When Google last week announced that it was axing Google+ for consumers, my first reaction was utter shock and disbelief — mostly because I had completely forgotten that Google’s ill-fated attempt at a Facebook clone was even still around. Originally launched in 2011, Google+ was essentially Google’s effort to wade into social networking waters and geniunely compete with Facebook.
Despite Google’s vast amount of resources and engineering talent, Google+ was something of a joke right from the start. And though the search giant did all sorts of crafty things to boost the cumulative number of Google+ users, user engagement on the site never even came close to matching what Facebook managed to achieve. With Google+ now nothing more than a footnote in tech history, Morgan Knutson — a former designer on the Google+ team — published a wild and completely enthralling recap of his time working on the site. Put simply, Knutson explains why Google+ was a mess — bureaucratic and otherwise — from the start.
Knutson’s lengthy thread was first published on Twitter and was compiled into a single entry on Threader. The entire thing is captivating and well worth reading in its entirety, but we’ve selected a few notable excerpts below.
Interestingly, Knutson details how Google+ was given exceptionally favorable treatement because it was under purview of Vic Gundotra, a former Google executive with quite a bit of power and influence.
Google+ was situated in THE main building. 1900. A floor away from Larry’s office (CEO). If you were one of the 12,000+ people at google in MV who didn’t work on Plus, then you didn’t have access to these floors.
The CEO didn’t just have an office. The entire floor was his. We all had access to it and were encouraged to use it sparingly. A “war room” here and there.
We had access to “his” cafe too. A super fancy vegan cafe called “cloud” that wouldn’t be sustainable in the real world.
Why this exclusivity? What made this project so special? Why was it held so closely to Google’s chest? I’d find out later that the SVP of Plus used his clout to swing all of this.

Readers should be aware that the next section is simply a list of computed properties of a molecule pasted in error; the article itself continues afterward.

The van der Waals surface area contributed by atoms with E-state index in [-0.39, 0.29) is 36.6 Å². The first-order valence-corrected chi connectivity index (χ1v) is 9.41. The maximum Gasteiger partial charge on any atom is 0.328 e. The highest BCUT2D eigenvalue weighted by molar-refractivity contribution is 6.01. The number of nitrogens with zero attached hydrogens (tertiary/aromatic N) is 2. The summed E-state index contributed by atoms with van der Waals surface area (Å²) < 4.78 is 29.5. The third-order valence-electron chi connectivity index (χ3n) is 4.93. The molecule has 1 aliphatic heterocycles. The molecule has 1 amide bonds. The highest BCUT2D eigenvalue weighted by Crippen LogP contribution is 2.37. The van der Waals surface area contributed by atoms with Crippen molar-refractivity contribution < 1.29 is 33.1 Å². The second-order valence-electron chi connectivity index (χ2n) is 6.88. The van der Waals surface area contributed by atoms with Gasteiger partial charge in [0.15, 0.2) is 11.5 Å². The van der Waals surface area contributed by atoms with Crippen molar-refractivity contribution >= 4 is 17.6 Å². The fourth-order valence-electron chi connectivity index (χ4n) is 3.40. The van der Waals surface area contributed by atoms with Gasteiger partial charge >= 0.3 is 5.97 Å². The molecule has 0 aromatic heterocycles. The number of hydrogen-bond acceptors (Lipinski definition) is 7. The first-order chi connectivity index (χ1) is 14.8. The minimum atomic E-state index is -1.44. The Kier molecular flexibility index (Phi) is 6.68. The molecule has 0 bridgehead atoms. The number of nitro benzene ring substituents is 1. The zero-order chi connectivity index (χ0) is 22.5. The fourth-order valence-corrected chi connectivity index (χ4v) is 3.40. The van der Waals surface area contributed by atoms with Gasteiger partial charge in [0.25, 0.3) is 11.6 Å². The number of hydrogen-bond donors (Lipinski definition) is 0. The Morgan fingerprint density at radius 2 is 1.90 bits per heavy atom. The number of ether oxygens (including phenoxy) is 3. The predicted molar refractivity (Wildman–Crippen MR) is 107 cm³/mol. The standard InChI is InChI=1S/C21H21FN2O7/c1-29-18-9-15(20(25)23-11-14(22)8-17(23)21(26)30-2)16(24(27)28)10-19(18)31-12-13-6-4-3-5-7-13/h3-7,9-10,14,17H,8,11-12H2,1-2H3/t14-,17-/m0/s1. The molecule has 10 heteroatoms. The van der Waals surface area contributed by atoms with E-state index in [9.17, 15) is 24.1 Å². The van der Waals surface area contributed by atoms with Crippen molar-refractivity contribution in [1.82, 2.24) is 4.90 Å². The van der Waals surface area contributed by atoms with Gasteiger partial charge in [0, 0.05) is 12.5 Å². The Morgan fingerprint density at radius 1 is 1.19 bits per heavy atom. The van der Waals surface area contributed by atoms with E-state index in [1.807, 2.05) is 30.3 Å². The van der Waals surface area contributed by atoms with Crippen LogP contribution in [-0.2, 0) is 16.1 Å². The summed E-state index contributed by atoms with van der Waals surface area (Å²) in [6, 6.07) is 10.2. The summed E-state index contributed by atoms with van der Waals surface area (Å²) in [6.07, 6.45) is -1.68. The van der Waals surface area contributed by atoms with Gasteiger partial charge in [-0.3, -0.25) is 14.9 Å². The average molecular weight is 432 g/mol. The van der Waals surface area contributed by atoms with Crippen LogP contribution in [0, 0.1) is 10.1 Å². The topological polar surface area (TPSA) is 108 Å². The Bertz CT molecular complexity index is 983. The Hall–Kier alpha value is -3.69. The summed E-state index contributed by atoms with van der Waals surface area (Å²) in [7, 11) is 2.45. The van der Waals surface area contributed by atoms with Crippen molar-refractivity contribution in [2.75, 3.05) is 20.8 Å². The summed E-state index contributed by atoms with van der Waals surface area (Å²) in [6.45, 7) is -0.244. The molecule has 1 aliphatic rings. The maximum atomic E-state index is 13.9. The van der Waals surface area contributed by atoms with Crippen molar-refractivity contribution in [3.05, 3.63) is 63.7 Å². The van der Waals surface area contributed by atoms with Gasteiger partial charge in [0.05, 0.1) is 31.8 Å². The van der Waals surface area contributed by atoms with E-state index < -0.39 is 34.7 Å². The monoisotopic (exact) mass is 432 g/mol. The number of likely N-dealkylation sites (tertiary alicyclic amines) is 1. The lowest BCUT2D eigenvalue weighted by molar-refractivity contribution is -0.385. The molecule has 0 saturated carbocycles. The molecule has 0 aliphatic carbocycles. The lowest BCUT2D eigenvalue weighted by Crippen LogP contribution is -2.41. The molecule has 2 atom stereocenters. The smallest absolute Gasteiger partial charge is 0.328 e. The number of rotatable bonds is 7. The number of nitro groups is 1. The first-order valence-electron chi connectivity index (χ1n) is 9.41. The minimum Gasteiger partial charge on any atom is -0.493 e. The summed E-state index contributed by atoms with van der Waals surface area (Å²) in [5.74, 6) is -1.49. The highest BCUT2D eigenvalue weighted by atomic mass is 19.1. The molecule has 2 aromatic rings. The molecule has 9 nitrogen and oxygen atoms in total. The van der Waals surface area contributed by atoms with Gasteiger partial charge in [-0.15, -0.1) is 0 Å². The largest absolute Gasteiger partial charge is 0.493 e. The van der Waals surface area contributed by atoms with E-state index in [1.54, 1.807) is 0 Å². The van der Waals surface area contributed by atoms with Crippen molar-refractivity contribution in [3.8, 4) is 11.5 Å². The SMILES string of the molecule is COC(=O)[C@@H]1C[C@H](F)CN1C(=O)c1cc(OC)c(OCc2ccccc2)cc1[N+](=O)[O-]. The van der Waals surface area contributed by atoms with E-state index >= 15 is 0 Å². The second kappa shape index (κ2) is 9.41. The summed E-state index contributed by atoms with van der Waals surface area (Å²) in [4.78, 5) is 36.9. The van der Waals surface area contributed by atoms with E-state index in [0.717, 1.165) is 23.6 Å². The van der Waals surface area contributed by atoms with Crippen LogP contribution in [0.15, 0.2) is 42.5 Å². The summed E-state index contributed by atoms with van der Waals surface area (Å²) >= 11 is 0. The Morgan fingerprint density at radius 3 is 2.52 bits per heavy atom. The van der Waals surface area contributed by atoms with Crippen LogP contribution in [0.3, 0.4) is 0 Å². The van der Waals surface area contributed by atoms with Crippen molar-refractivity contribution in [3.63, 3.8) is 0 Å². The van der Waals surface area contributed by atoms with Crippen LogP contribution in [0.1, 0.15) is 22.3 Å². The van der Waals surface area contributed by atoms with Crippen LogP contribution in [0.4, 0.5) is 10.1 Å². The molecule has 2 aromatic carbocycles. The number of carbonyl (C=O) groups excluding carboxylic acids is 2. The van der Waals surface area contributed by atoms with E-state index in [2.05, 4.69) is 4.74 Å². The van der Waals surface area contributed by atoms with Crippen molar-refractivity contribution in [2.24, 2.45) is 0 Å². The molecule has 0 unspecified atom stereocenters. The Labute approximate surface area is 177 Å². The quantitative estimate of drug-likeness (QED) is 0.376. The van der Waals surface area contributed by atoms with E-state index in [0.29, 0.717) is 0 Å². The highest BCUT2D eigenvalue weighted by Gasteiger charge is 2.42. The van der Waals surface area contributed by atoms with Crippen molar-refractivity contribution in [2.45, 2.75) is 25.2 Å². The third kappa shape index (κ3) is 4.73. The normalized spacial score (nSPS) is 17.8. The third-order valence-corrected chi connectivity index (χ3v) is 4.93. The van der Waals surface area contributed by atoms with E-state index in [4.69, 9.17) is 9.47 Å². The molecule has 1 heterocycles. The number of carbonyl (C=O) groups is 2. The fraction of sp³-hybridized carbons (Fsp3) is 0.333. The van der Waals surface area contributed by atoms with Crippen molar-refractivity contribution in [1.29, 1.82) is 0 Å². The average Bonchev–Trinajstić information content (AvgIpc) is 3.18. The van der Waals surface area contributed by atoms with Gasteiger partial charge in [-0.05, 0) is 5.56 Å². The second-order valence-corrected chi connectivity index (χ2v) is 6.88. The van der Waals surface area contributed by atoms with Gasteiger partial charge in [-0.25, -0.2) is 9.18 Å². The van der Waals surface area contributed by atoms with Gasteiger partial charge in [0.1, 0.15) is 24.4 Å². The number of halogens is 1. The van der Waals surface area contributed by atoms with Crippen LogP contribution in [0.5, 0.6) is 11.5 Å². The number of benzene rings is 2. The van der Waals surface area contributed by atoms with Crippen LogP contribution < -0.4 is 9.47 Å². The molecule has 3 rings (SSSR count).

His name was Vic Gundotra.
He was relatively charismatic. I remember him frequently flirting with the women on the team. Gave me a compounded horrible impression of him.
What’s more, Knutson relays how other teams at Google were incentivized to incorporate Google+ into their own services.
If your team, say on Gmail or Android, was to integrate Google+’s features then your team would be awarded a 1.5-3x multiplier on top of your yearly bonus. Your bonus was already something like 15% of your salary.
You read that correctly. A fuck ton of money to ruin the product you were building with bloated garbage that no one wanted 😂 No one really liked this. People drank the kool-aid though, but mostly because it was green and made of paper.
While you might think that a core initiative like Google+ coming from a company with as many resources as Google would be well managed and efficiently run, Knutson describes a working environment that is as chaotic as it is seemingly random and one where problems were seemingly solved by reflexively adding more and more engineers.
If you’re curious as to what it’s like to work on a monumental initiative at a huge tech company, you’ll definitely want to read Knutson’s full story.